The appointment of the first female Lord Chancellor by the UK's second female Prime Minister is to be welcomed by the legal sector. Liz Truss has a huge task ahead, with prison reform and a controversial proposal to replace the Human Rights Act, both in her in-tray.
Truss' appointment is an important step for gender equality. It comes in the same week that the Supreme Court announced changes in its appointment system to cement efforts to increase gender equality. We can hope that women at the highest levels of the legal profession should now become the norm.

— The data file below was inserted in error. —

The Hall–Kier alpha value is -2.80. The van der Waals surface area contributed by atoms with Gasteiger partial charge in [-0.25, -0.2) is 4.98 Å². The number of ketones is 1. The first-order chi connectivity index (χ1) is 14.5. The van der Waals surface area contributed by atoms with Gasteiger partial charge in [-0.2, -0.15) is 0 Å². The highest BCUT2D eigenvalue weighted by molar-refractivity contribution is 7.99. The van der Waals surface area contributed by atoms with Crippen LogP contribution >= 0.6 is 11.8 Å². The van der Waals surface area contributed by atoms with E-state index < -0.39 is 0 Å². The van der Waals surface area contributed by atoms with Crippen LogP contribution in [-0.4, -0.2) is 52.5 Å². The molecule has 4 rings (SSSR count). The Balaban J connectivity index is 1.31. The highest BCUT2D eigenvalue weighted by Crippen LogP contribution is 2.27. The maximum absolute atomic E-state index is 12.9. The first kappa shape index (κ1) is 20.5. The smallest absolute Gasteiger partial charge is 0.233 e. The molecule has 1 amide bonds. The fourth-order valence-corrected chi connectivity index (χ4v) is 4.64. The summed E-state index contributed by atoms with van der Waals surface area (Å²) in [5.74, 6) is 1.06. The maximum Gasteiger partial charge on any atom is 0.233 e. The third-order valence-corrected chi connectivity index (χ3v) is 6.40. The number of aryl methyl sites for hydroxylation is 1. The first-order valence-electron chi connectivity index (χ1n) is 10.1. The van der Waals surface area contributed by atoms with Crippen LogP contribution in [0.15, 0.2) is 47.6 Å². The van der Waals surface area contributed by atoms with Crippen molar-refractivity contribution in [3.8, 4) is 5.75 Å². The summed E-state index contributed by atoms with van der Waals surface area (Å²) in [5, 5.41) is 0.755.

New Prime Minister Theresa May has named Liz Truss as her new Lord Chancellor and Justice Secretary, sacking Michael Gove in the process. Truss became a Member of Parliament at the 2010 election, representing South West Norfolk. She was previously Secretary of State for Environment, Food and Rural Affairs. Truss is the first woman to hole the office of Lord Chancellor, and after Chris Grayling and Gove, she becomes the third non-lawyer Lord Chancellor in a row. She has, however, been a member of the Justice Select Committee since 2011. She read Philosophy, Politics and Economics at Merton College, Oxford and is a qualified management accountant.